Screening for Genital Herpes: Recommendation Statement: United States Preventive Services Task Force
United States Preventive Services Task Force
guidelines, u.s. preventive services task force
United States Preventive Services Task Force. Screening for Genital Herpes: Recommendation Statement: United States Preventive Services Task Force. The Internet Journal of Infectious Diseases. 2004 Volume 4 Number 2.
This statement summarizes the U.S. Preventive Services Task Force (USPSTF) recommendations on screening for genital herpes and the supporting scientific evidence, and updates the 1996 recommendations contained in the Guide to Clinical Preventive Services, second edition.1 Explanations of the ratings and of the strength of overall evidence are given in Appendix A and Appendix B, respectively. The complete information on which this statement is based, including evidence tables and references, is included in the brief update2 on this topic, available through the USPSTF Web site (http://www.preventiveservices.ahrq.gov). The recommendation statement and brief update are also available in print from the Agency for Healthcare Research and Quality (AHRQ) Publications Clearinghouse (call 1-800-358-9295, or e-mail firstname.lastname@example.org). The recommendation is also posted on the Web site of the National Guideline Clearinghouse™ (http://www.guideline.gov). Recommendations made by the USPSTF are independent of the U.S. Government. They should not be construed as an official position of AHRQ or the U.S. Department of Health and Human Services. [AHRQ Pub No. 05-0573-A]
Summary of Recommendations
The U.S. Preventive Services Task Force (USPSTF) recommends against routine serological screening for herpes simplex virus (HSV) in asymptomatic pregnant women at any time during pregnancy to prevent neonatal HSV infection.
The USPSTF recommends against routine serological screening for HSV in asymptomatic adolescents and adults.
Serological screening tests for genital herpes can detect prior infection with HSV in asymptomatic persons, and new type-specific serological tests can differentiate between HSV-1 and HSV-2 exposure (these tests cannot differentiate between oral vs genital herpes exposure); however, given the natural history of genital herpes, there is limited evidence to guide clinical intervention in those asymptomatic persons who have positive serological test results. False-positive test results may lead to labeling and psychological stress without any potential benefit to patients. Negative test results (both false-negative and true-negative results) may provide false reassurance to continue high-risk sexual behaviors.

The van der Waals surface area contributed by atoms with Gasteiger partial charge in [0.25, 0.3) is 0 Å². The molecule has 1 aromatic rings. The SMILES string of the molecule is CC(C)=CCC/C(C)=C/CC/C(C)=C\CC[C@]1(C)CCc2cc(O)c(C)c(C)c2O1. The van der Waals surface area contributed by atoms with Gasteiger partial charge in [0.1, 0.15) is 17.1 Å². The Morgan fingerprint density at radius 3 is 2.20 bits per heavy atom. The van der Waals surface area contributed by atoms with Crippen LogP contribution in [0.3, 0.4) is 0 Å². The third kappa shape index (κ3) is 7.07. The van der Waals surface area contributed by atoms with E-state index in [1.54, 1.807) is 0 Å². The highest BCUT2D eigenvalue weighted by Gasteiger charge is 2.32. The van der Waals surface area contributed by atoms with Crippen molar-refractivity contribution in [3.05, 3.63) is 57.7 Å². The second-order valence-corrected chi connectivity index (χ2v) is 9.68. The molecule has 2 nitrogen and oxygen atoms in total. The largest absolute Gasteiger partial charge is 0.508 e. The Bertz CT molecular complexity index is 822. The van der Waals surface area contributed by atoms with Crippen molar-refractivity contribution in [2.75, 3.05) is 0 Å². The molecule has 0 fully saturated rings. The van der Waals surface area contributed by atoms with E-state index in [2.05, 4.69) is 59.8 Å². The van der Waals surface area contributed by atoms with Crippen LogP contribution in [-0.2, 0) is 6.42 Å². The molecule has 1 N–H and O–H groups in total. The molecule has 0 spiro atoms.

There is new, good-quality evidence demonstrating that systemic antiviral therapy effectively reduces viral shedding and recurrences of genital herpes in adolescents and adults with a history of recurrent genital herpes. There are multiple efficacious regimens that may be used to prevent the recurrence of clinical genital herpes.
The USPSTF did not examine the evidence for the effectiveness of counseling to avoid high-risk sexual behavior in persons with a history of genital herpes to prevent transmission to discordant partners, or for the primary prevention of genital herpes in persons not infected with HSV. There are known health benefits of avoiding high-risk sexual behavior, including prevention of sexually transmitted infections (STIs) and HIV infection.
Primary HSV infection during pregnancy presents the greatest risk for transmitting infection to the newborn. The fact that women with primary HSV infection are initially seronegative limits the usefulness of screening with antibody tests. The USPSTF did not find any studies testing the use of antibody screening to find and treat seronegative pregnant women (ie, those at risk for primary HSV infection) prophylactically. However, the number of seronegative pregnant women one would need to treat to theoretically avoid one primary infection would be very high, making the potential benefit small. At the same time, the potential harm to many low-risk women and fetuses from the side effects of antiviral therapy may be great.
There is fair evidence that antiviral therapy in late pregnancy can reduce HSV recurrence and viral shedding at delivery in women with recurrent HSV infection; however, there is currently no evidence that antiviral use in women with a history of HSV leads to reduced neonatal infection. Likewise, there is limited information on the benefits of screening women in labor for signs of active genital HSV lesions, and for the performance of cesarean delivery on those with lesions.